John Green’s award-winning young adult novel Looking for Alaska once more became the target of censorship when it was recently banned from classrooms in Sumner County, Tennessee. The Kids’ Right to Read Project, a joint project of the National Coalition Against Censorship (NCAC) and the American Booksellers Foundation for Free Expression (ABFFE), is opposing the book’s removal.
In a letter sent to the Sumner County Director of Schools Del Phillips yesterday, the organizations expressed their alarm about the sudden and immediate removal of the book without following the procedures in the county’s own School Board policies.
“It is particularly disturbing that the complaint of one parent triggered a county-wide ban within the span of a single week, without following established procedure and without so much as a review of the literary and educational merits of the book,” the letter states, going on to note that, by removing the book, “the district has imposed one viewpoint on the entire student body, without regard to the educational consequences for students.”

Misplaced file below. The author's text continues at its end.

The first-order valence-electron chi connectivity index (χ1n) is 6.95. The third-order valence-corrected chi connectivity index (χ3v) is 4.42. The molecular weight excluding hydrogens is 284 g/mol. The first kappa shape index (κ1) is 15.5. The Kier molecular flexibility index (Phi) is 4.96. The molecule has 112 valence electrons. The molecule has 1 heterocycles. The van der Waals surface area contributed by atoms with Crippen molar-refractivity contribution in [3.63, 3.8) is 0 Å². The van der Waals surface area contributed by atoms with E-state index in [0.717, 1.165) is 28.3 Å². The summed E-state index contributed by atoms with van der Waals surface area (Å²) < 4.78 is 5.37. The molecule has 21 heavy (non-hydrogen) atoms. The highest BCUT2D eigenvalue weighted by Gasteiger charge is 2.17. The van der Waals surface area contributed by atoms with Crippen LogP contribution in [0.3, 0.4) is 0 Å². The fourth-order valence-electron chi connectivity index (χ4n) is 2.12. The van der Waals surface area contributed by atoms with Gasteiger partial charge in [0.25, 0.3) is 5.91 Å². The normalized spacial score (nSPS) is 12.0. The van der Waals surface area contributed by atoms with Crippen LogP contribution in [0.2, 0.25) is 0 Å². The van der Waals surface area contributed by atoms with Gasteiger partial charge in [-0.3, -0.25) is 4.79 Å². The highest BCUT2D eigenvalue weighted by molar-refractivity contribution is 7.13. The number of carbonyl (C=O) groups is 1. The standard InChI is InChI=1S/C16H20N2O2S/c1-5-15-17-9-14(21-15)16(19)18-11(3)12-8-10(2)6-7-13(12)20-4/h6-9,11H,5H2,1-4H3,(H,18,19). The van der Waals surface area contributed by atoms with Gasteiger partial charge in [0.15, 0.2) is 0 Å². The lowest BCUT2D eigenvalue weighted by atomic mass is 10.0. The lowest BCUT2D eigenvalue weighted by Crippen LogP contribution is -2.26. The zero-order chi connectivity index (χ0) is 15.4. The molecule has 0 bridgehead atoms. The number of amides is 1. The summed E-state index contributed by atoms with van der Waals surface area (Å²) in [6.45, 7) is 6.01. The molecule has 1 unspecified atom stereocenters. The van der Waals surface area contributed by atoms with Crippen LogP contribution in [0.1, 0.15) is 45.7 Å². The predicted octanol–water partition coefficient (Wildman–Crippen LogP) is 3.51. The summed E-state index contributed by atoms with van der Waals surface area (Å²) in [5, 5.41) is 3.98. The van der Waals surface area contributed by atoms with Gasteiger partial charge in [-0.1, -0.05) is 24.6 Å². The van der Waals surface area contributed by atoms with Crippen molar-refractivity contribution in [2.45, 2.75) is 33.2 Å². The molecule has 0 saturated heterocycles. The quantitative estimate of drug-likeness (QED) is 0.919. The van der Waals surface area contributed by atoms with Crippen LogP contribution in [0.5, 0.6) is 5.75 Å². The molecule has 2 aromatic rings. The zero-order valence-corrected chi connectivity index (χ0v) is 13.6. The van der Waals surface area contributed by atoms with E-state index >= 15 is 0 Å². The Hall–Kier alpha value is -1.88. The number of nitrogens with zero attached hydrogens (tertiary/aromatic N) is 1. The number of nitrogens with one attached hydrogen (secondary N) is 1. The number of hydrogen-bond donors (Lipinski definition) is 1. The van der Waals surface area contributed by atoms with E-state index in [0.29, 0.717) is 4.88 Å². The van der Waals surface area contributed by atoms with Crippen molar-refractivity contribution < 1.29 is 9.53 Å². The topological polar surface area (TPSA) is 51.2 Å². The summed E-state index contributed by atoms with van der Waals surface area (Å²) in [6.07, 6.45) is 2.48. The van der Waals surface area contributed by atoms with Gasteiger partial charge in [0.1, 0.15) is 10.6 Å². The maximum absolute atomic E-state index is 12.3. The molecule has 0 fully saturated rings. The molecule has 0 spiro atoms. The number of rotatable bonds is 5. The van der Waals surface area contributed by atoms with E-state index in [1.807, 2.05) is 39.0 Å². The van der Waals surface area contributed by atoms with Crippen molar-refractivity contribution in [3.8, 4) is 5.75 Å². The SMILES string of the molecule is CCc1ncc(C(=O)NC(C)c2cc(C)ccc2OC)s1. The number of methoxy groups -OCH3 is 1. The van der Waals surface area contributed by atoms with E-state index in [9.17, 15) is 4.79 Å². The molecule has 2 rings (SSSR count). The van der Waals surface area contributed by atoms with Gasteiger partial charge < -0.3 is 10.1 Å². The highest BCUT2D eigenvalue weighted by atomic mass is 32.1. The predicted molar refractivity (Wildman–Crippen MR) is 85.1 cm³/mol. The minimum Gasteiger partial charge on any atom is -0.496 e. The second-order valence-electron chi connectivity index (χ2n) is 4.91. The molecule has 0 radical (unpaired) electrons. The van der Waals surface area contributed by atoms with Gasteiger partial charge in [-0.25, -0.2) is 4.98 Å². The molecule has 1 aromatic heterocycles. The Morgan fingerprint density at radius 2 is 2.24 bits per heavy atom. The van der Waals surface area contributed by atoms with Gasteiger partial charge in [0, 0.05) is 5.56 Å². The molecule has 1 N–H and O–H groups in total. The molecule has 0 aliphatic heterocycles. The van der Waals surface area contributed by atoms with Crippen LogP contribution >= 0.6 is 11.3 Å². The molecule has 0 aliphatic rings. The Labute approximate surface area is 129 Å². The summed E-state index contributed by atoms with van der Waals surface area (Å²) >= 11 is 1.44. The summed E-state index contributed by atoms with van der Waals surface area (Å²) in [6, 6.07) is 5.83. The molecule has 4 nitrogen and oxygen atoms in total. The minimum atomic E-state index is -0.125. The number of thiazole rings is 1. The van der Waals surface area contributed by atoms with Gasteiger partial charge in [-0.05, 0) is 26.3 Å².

The letter urged the school to honor its constitutional obligations and allow students the opportunity to read and discuss the book, which was awarded the American Library Association’s prestigious Michael L. Printz Award for “the best book written for teens, based entirely on its literary merit.”
In 2008, Looking for Alaska was removed from schools in Depew, NY after similar objections were raised, despite the fact that students already needed parental permission to read it. At that time, Green defended himself from claims that the book was "pornographic" in a YouTube video (below).
Anti-censorship groups want Sumner schools to lift book ban – The Tennessean
Banned ‘Looking for Alaska’ Gets Defense from Anti-Censorship Groups – Publishers Weekly